This article, which appeared in The Tablet last week, is reproduced here by kind permission of the Editor.
‘Nowhere is it written that a parish may excommunicate its bishop’
The Church of England has reached an impasse over the issue of women bishops. As conservatives blame the liberals and liberals blame the conservatives – and both blame the bishops – might a candid friend suggest that they would be more honest if they blamed themselves?
On 11 November 1992, the General Synod gave the required two-thirds majority to the decision to ordain women as priests. There were three hostages to fortune given that day. The first was to suppose a theological issue could be settled by such a majority as that. Not long before, the issue of unity with the Methodists had required a 75 per cent majority, which it failed to get. Two-thirds was chosen simply because the pro-women-priests side felt it could be achieved.
Secondly, the assumption was made that the issue of the consecration (i.e. ordination) of women bishops could be postponed to another day. Anything that might have alarmed the waverers was removed. Indeed, even this minimalist proposal was only secured by a margin of two votes, and there were more than that number of abstentions. But in the apostolic tradition, the priesthood is a unity. Priests exercise their ministry with their bishop; bishops with their priests. Theologically, one follows from the other. It is the attempt to separate them that is now coming unstuck, for the theological unity of the ordained ministry is deeply embedded in the Church of England’s structure, where it has survived since before the Reformation.
Thirdly, the two-thirds requirement guaranteed that up to a third of the Church would withhold its assent. The solution was to give the minority what was, in effect, their own Church-within-a-Church, with its own bishops who would not themselves ordain women (dubbed flying bishops because in effect they flew in when episcopal ministry was needed, and then flew out again).
This had two consequences. It meant abandoning any attempt to achieve a better consensus, to bring the Church to one mind on the matter. The Church proper and the Church-within-a-Church were henceforth destined to be rival and mutually incompatible versions of Anglican orthodoxy. It also implied that there was, in conservative eyes at least, a fundamental flaw in the episcopal credentials of any bishop who had ordained women, a “taint”.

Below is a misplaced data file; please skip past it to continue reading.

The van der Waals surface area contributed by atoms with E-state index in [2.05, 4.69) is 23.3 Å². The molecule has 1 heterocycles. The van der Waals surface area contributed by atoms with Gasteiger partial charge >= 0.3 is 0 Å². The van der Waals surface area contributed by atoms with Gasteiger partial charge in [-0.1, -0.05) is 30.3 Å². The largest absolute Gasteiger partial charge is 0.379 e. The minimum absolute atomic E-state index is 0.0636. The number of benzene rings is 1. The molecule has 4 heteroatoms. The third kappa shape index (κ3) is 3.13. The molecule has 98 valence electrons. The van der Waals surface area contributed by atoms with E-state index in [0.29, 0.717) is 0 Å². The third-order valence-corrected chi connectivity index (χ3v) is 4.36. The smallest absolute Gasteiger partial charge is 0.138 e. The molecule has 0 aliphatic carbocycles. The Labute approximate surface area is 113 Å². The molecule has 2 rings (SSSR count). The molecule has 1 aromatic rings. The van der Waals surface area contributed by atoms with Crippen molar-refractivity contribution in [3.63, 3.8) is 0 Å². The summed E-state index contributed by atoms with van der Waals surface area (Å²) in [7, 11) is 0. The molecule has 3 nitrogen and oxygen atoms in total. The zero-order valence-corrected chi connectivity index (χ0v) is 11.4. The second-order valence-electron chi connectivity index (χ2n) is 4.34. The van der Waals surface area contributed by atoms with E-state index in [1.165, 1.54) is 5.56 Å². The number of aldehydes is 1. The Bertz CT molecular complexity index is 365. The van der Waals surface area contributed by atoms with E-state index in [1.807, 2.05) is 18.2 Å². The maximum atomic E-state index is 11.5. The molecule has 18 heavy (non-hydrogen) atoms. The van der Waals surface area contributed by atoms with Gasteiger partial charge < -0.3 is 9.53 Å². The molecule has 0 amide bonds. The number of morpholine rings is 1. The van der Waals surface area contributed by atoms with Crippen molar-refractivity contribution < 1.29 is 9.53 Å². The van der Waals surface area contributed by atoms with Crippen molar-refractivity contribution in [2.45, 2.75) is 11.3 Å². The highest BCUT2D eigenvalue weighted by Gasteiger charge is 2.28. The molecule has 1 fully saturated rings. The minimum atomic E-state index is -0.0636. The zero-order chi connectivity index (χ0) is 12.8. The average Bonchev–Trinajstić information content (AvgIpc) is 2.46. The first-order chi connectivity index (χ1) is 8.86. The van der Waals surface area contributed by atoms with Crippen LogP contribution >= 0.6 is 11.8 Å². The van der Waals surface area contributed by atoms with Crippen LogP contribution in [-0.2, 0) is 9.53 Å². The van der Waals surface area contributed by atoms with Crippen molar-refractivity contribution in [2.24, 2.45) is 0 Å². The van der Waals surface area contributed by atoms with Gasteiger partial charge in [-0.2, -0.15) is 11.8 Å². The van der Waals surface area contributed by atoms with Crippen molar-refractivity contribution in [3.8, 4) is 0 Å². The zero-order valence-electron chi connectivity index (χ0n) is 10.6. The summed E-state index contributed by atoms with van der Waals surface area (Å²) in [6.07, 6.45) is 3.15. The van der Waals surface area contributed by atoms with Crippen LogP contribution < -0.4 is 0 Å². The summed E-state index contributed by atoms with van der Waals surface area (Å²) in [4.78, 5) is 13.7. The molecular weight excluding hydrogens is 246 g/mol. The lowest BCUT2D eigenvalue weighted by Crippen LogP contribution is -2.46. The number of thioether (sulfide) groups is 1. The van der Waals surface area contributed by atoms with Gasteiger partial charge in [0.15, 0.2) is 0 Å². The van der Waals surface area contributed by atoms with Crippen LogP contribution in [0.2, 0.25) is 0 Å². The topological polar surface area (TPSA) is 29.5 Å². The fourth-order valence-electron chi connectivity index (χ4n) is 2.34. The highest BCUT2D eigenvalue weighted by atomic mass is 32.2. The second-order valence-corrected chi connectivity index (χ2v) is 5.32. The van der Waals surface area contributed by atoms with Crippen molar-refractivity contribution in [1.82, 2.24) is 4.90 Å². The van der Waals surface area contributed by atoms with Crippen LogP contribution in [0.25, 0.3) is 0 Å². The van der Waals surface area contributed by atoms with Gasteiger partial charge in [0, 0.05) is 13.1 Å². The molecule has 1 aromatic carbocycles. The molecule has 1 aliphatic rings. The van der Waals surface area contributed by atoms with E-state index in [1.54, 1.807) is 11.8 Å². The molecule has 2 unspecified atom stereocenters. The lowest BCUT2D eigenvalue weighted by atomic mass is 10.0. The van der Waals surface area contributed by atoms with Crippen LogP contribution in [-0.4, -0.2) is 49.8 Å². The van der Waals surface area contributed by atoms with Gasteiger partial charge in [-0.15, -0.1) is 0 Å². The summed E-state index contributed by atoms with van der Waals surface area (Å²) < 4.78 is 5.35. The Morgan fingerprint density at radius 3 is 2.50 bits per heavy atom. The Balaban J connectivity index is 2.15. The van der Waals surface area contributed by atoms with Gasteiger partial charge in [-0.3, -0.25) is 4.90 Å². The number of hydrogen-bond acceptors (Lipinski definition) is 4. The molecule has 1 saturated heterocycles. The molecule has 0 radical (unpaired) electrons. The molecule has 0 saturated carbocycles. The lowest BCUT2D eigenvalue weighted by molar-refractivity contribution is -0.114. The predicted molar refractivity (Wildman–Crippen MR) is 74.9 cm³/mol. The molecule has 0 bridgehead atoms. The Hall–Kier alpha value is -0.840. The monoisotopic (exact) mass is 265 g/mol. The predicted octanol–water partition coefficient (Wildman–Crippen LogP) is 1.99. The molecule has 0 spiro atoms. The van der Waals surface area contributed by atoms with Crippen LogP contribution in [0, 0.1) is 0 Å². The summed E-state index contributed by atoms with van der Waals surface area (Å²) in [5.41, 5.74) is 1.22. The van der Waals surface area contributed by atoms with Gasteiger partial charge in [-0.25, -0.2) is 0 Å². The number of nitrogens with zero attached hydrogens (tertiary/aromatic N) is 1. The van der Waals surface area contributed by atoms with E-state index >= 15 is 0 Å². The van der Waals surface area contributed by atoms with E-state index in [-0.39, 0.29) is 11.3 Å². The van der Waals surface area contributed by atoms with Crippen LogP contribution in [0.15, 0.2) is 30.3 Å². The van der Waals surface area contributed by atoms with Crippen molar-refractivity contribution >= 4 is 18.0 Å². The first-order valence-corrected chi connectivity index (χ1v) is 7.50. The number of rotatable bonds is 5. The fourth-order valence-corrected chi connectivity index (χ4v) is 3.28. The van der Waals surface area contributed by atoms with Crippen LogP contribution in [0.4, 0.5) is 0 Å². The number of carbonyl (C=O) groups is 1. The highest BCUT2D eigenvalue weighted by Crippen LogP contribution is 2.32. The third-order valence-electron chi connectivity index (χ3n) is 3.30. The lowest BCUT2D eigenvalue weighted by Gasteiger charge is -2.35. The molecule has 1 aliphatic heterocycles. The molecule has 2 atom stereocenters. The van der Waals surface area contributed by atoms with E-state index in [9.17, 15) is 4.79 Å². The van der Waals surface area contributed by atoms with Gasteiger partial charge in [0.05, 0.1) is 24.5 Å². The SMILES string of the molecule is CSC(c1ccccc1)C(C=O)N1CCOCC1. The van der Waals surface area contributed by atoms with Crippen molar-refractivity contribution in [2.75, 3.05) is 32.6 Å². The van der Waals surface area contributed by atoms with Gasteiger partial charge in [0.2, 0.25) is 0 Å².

By voting for the flying-bishop proposal as part of the minimalist package, furthermore, the liberal majority had colluded in this theology of taint, whether they meant to or not.
But it is not a doctrine known to the Catholic and apostolic tradition, to which the Church of England has pledged to be faithful. Nor is it biblical. It is a toxic novelty. Nowhere in the tradition is it written that a parish may excommunicate its own bishop and opt for another one, which is what the flying bishops idea amounts to. If a parish decided to reject the ministry of the local bishop if that bishop was female, it could arguably question her orders. But to reject it because a (male) bishop had, at least once, ordained a woman priest is contrary to the necessary (and Catholic) principle of ex opere operato – that the validity of a sacramental ministry is independent of the worthiness of the office-holder.
So the pro-women-priests majority may have set up this untenable situation by their eagerness to scrape up a two-thirds majority. But the anti-women-priests minority then made a grievous error by embracing the theology of episcopal taint that the flying bishops solution implied, contrary to the Catholic tradition. Henceforth they were sitting on a time bomb. If the Church decided to follow the logic of 11 November 1992 and ordain women as bishops, the minority’s position would become hopeless. Bishops often participate in each other’s consecrations: “taint” would become a sort of theological virus, transmitted by the laying on of hands. Sooner or later, none would be untainted.
The measure to ordain women bishops was adjourned by the General Synod this week because it entitled parishes by law to choose a bishop of the pure kind if their local diocesan bishop is tainted (or even more so, if the local bishop is female). The objection was made that this is deeply insulting to women priests and to any woman subsequently chosen as a bishop. So it may be, but this is an issue that is better dealt with by rigorous theological analysis than by indignant rhetoric.
Theological chickens have a habit of coming home to roost. The next step forward therefore needs to be a step back, to examine afresh what happened on 11 November 1992. And to be honest about – wherever that may lead.
Clifford Longley is an Editorial Consultant to The Tablet. He is a journalist who has been a religious affairs specialist since 1972, for The Times for 20 years and then until 2000 for the Daily Telegraph.